See, whereas most of my co-workers hated customers, I loved them. I would learn their likes and dislikes and about their families. I'd learn if they had small kids or were single. I'd learn all about them. When they would come in I could recommend movies to them really well. I took pride in my customer service. In fact I was so good at this that when I moved from one video store to the next in that small town I actually took customers with me, even without mentioning it to the customers. I would show up working and over the next week or so customers would be a the new place opening accounts because I was there. I'm not kidding.
Eventually though Blockbuster came to Pearland and it became harder and harder for other stores to exist. No matter how loyal my customers were it seemed the allure of Blockbuster was too much. It was a horrible thing in retrospect. People allowed their love of shiny new things to get in the way of supporting locally owned businesses but that's a post for another time.
Anyhow, so I worked for Blockbuster for about a year and I have to say it was the second worst job I ever had. Why? Blockbuster continuously called for removing yourself away from the customer. When I was in my first meeting with the District Manager he told us "Customers are cattle. Get them in, get them something rented and get them out!". No customer service here! No siree! This would eventually bite Blockbuster in it's collective ass because once Netflix came along, it had nothing to discern itself in the marketplace from Netflix. After all, if human interaction was not a priority and it was just to get movies into customers' hands in exchange for money, then Netflix did it better and more efficiently. It also cost Blockbuster money in the short term.
A note first, in case you haven't been in a Blockbuster in a long time. Employees are told never to leave the counter except to put movies back on the shelf or go to the bathroom. They are told to always say "Welcome To Blockbuster!" the moment a customer comes in but that's about the most interaction with a customer Blockbuster wanted it's employees to have until we were taking your money Also, I don't know if you remember but all Blockbusters were/are designed the same. They have the checkout by the door and clear across the store at the very back is the New Release wall.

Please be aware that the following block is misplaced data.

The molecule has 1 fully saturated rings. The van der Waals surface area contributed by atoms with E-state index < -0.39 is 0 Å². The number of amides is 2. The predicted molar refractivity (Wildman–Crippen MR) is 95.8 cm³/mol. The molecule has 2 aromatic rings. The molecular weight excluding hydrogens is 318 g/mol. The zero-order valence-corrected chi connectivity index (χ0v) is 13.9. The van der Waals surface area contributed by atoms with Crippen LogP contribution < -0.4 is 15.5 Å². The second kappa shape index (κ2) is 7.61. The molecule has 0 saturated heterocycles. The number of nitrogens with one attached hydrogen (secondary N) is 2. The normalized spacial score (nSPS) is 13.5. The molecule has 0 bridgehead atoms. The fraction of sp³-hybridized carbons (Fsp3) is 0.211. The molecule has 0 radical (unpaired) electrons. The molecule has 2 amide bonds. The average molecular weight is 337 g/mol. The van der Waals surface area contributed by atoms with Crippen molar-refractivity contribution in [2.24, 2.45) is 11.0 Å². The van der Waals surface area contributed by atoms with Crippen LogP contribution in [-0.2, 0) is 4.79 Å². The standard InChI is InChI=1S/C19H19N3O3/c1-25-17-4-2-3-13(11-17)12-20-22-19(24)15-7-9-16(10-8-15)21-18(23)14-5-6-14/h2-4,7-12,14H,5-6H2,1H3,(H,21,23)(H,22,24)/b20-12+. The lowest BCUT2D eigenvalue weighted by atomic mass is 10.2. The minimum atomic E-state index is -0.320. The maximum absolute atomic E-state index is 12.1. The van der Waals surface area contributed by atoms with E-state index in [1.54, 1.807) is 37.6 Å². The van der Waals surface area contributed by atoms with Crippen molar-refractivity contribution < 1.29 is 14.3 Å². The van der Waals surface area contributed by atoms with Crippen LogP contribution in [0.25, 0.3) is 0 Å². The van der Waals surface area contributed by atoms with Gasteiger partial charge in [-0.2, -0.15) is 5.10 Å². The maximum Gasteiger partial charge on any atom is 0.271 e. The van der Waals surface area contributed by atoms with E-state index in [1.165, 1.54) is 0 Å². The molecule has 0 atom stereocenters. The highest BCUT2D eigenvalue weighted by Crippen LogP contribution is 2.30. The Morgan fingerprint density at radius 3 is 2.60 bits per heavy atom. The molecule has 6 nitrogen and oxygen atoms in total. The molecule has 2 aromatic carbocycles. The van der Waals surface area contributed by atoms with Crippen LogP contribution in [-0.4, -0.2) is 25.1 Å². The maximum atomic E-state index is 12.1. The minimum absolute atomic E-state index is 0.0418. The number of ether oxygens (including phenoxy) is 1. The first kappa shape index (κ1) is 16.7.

A few months after joining Blockbuster word came that Blockbuster stores in the Houston area were being hit by shoplifters. These two particular shoplifters had a particular MO. We know there were two, because one drove the getaway car but no one ever saw them. The other one people saw because he was pretty suspicious to begin with. They did it like so.
Driver stays in car while Bagman goes in to the Blockbuster with a duffel bag(thus his name, Bagman. I'm clever!). Bagman walks in, gets his robotic "Welcome to Blockbuster!" and goes straight to the New Release wall. He hangs there for a moment to be sure no one is looking and then he starts throwing putting movies in his bag and when it's full he runs out the door.
When this started happening one of the very first questions was "What does Bagman look like?" and NO ONE knew. No one could give a description. True story. When the District Manager(DM) visited the store I worked at in the days following this bit of news I asked him why no one knew what this guy looked like, though I could guess. And the DM looked at me strangely like I had just suggested we all play naked ping-pong in the parking lot. He didn't have an answer. I immediately did.